FIFA President Joseph 'Sepp' Blatter was elected Friday to a fith term. Photo by 360b/Shutterstock
ZURICH, Switzerland, May 29 (UPI) -- The international soccer organization FIFA re-elected President Sepp Blatter on Friday for a fifth term.
In an initial vote, Blatter got 133 votes, with his opponent, Prince Ali Bin al-Hussein of Jordan, getting 73. With neither candidate gaining a two-thirds majority, a second vote would've required a simple majority. Ali withdrew.
The vote, at FIFA headquarters in Zurich, comes after calls for Blatter's ouster after a corruption scandal and the arrests this week of seven FIFA officials and five sports marketing executives. They were charged by U.S. prosecutors with receiving kickbacks of over $150 million, for votes on matters including the awarding of the World Cup to Russia in 2018 and Qatar in 2022. The allegations date back as far as 20 years.
The vote on the presidency, by the FIFA World Congress' 209 member associations, was by secret ballot.
Blatter, 79, has led FIFA for 17 years. He was not among those indicted, and acknowledged the organization's shortcomings this week, while defiantly maintaining his innocence and rejecting calls to resign. He called Friday's vote the first step on "the long and difficult road to rebuilding trust."
"Let this be a turning point. More needs to be done to make sure everyone in football acts responsibly and ethically," he said.
Blatter also deflected blame for the scandal, pinning perceived widespread corruption on "a few."
FIFA members in Europe, as well as the United States, have called for Blatter to resign and were expected to support Ali, 39, in the election. Blatter still has his loyalists, though; the Asian Football Confederation of 46 voting members said Thursday it decried the alleged corruption but was prepared to stand with Blatter. A similar statement was made by the Confederation of African Football, which has 54 voting members.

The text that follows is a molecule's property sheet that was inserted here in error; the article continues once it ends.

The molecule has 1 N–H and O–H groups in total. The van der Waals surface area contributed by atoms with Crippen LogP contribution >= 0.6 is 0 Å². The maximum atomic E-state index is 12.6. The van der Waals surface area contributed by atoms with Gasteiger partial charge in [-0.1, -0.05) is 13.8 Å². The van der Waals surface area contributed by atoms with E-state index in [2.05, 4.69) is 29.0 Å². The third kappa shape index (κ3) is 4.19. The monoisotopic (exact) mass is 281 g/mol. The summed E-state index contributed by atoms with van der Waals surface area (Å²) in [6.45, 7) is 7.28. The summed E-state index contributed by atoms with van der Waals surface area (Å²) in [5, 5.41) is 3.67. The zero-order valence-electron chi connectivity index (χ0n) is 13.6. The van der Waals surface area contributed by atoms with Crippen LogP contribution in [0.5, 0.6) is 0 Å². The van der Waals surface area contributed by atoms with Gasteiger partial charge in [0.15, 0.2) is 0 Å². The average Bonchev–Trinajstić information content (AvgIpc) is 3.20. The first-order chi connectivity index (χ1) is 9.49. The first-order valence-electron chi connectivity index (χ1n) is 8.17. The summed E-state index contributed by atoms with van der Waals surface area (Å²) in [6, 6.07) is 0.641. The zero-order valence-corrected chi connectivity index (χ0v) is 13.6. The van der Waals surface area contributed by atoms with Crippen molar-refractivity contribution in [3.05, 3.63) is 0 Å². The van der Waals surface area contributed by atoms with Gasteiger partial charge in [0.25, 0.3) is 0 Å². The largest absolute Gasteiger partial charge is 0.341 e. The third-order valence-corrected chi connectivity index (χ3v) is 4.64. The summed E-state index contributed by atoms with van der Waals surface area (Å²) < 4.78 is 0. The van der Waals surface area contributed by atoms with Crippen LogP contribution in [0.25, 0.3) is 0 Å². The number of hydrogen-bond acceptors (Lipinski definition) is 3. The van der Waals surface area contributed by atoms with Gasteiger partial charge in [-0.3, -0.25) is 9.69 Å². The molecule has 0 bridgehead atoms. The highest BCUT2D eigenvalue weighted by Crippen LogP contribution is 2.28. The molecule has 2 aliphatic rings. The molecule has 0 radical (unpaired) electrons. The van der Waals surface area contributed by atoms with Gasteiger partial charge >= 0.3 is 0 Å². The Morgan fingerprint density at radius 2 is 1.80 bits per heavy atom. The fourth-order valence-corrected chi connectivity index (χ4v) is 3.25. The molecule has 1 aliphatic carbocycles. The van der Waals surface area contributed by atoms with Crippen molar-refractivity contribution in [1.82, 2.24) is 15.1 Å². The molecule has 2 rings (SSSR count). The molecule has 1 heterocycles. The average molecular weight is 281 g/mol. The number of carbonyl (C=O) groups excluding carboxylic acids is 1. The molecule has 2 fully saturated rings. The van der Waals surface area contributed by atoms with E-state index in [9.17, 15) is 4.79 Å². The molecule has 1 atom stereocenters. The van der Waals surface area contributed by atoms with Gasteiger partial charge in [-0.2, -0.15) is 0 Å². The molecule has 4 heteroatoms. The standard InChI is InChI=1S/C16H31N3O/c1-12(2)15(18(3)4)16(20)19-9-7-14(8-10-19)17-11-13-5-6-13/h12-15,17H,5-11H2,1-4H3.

Greg Dyke, of England's Football Association, bluntly called for Blatter's removal Thursday, saying, "This is about one thing: How do you rebuild the reputation of FIFA and turn it into an open, fair and honest organization with Blatter still at the helm? Blatter has put out a statement saying now is the time to start rebuilding the trust in FIFA. There is no way of rebuilding trust in FIFA while Sepp Blatter is still there. Sepp Blatter has to go. He either has to go through a resignation, or he has to be outvoted or we have to find a third way."
German media reported Friday that police in Zurich confirmed a bomb threat near FIFA headquarters, although no other information has been forthcoming.
Another of the 18 items on the FIFA agenda is a motion by Palestine to suspend Israel from the organization, meaning an Israeli team could not qualify for the World Cup. The motion claims discrimination by Israel against Palestinian football, noting teams from five Israeli settlements in occupied Palestinian territories play in the Israeli league.